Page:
n Sunday evening about 200 people gathered at Nathan Phillips Square to honour the 215 Secwepemc, St'at'imc and Coast Salish children whose remains were found at the Kamloops Residential School in British Columbia earlier last week.
Members of Indigenous communities sang, danced and played drums, while others at the vigil formed a large circle around them. People placed candles and children's shoes in a circle and burned sage and tobacco to commemorate the 215 children, as well as honour those who were forced to attend residential schools from 1831 to 1996.
In total, an estimated 150,000 First Nation, Inuit, and Métis children attended residential schools. Over 6000 died within the system.
The Kamloops Residential School was once the largest residential school in Canada.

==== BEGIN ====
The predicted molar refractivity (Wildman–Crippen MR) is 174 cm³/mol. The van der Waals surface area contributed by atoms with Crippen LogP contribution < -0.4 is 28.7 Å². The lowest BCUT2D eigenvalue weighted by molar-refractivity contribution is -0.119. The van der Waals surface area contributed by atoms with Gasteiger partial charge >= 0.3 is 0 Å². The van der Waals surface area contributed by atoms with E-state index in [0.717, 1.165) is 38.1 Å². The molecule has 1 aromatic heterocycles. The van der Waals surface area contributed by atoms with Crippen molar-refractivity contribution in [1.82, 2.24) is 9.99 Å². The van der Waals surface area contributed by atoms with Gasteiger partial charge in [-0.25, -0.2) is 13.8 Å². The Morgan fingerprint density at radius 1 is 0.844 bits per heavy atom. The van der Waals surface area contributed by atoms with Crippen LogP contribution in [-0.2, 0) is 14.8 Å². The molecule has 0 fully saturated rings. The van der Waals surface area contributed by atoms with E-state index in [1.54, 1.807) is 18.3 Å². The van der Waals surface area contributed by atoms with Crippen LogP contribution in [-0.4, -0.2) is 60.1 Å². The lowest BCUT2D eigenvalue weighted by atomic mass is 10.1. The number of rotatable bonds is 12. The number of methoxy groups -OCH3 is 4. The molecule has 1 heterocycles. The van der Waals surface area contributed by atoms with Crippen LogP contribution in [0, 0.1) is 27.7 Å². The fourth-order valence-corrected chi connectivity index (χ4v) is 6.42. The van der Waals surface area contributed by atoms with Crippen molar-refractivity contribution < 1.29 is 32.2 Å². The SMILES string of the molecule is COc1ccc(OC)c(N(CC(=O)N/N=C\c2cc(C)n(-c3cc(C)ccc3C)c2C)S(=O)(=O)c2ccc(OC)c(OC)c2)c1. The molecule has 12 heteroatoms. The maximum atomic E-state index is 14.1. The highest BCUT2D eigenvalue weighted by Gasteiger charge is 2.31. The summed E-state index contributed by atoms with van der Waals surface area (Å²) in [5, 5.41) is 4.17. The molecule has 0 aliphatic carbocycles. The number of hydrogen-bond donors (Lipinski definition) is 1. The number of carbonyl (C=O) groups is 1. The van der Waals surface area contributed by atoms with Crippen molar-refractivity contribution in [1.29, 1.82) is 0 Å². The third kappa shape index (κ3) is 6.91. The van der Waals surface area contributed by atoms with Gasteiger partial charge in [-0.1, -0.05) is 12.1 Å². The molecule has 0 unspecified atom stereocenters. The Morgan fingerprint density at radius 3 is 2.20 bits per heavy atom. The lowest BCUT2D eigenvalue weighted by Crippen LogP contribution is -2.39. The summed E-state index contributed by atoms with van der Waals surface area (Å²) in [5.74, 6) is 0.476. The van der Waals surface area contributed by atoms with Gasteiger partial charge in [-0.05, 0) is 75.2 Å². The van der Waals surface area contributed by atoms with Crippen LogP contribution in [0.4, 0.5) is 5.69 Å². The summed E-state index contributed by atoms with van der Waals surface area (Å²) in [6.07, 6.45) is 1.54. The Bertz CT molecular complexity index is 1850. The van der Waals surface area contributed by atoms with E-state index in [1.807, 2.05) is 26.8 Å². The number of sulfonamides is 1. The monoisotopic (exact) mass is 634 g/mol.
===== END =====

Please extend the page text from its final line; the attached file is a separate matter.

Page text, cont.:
“Given the size of the school, with up to 500 students registered and attending at any one time, we understand that this confirmed loss affects First Nations communities across British Columbia and beyond,” Tk'emlúps te Secwépemc Chief Rosanne Casimir said over the weekend.
"I was in a residential school," one speaker said at the vigil on Sunday evening. "I was in the 60's Scoop. I was in their prison for a crime I did not commit."
Toronto Harm Reduction Alliance offers a harm reduction grief and sharing circle every Monday on Zoom at 6pm. "A drop-in, peer-led space for people living with substance-related loss to connect and heal." Email firstname.lastname@example.org for more information.
The Indian Residential School Survivors Society Crisis Line (1-866-925-4419) is open 24/7.